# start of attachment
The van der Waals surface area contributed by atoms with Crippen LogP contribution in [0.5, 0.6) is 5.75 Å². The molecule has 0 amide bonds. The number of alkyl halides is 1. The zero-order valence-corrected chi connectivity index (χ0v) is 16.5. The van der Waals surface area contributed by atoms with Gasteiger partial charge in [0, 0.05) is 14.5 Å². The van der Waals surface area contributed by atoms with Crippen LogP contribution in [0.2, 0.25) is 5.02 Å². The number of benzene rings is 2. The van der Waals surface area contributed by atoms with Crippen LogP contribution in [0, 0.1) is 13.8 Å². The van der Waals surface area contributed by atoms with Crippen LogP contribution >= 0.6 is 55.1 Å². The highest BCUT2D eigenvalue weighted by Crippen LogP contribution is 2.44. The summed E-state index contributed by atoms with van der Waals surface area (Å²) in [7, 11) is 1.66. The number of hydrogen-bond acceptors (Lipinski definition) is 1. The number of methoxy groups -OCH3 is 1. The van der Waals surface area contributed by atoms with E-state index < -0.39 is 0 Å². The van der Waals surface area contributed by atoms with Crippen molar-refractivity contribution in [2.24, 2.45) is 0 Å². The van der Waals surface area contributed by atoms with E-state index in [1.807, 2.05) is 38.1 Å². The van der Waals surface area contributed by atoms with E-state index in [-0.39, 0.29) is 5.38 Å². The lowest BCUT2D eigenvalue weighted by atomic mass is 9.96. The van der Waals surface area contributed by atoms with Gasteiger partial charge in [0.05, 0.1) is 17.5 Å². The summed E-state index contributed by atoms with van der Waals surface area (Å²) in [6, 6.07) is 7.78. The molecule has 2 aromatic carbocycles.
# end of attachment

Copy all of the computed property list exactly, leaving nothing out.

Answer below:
The van der Waals surface area contributed by atoms with Crippen LogP contribution in [0.5, 0.6) is 5.75 Å². The molecule has 0 amide bonds. The number of alkyl halides is 1. The zero-order valence-corrected chi connectivity index (χ0v) is 16.5. The van der Waals surface area contributed by atoms with Gasteiger partial charge in [0, 0.05) is 14.5 Å². The van der Waals surface area contributed by atoms with Crippen LogP contribution in [0.2, 0.25) is 5.02 Å². The number of benzene rings is 2. The van der Waals surface area contributed by atoms with Crippen LogP contribution in [0, 0.1) is 13.8 Å². The van der Waals surface area contributed by atoms with Crippen LogP contribution >= 0.6 is 55.1 Å². The highest BCUT2D eigenvalue weighted by Crippen LogP contribution is 2.44. The summed E-state index contributed by atoms with van der Waals surface area (Å²) in [7, 11) is 1.66. The number of hydrogen-bond acceptors (Lipinski definition) is 1. The number of methoxy groups -OCH3 is 1. The van der Waals surface area contributed by atoms with E-state index < -0.39 is 0 Å². The van der Waals surface area contributed by atoms with Crippen molar-refractivity contribution in [2.24, 2.45) is 0 Å². The van der Waals surface area contributed by atoms with E-state index in [1.807, 2.05) is 38.1 Å². The van der Waals surface area contributed by atoms with E-state index in [-0.39, 0.29) is 5.38 Å². The lowest BCUT2D eigenvalue weighted by atomic mass is 9.96. The van der Waals surface area contributed by atoms with Gasteiger partial charge in [0.05, 0.1) is 17.5 Å². The summed E-state index contributed by atoms with van der Waals surface area (Å²) in [6, 6.07) is 7.78. The molecule has 2 aromatic carbocycles.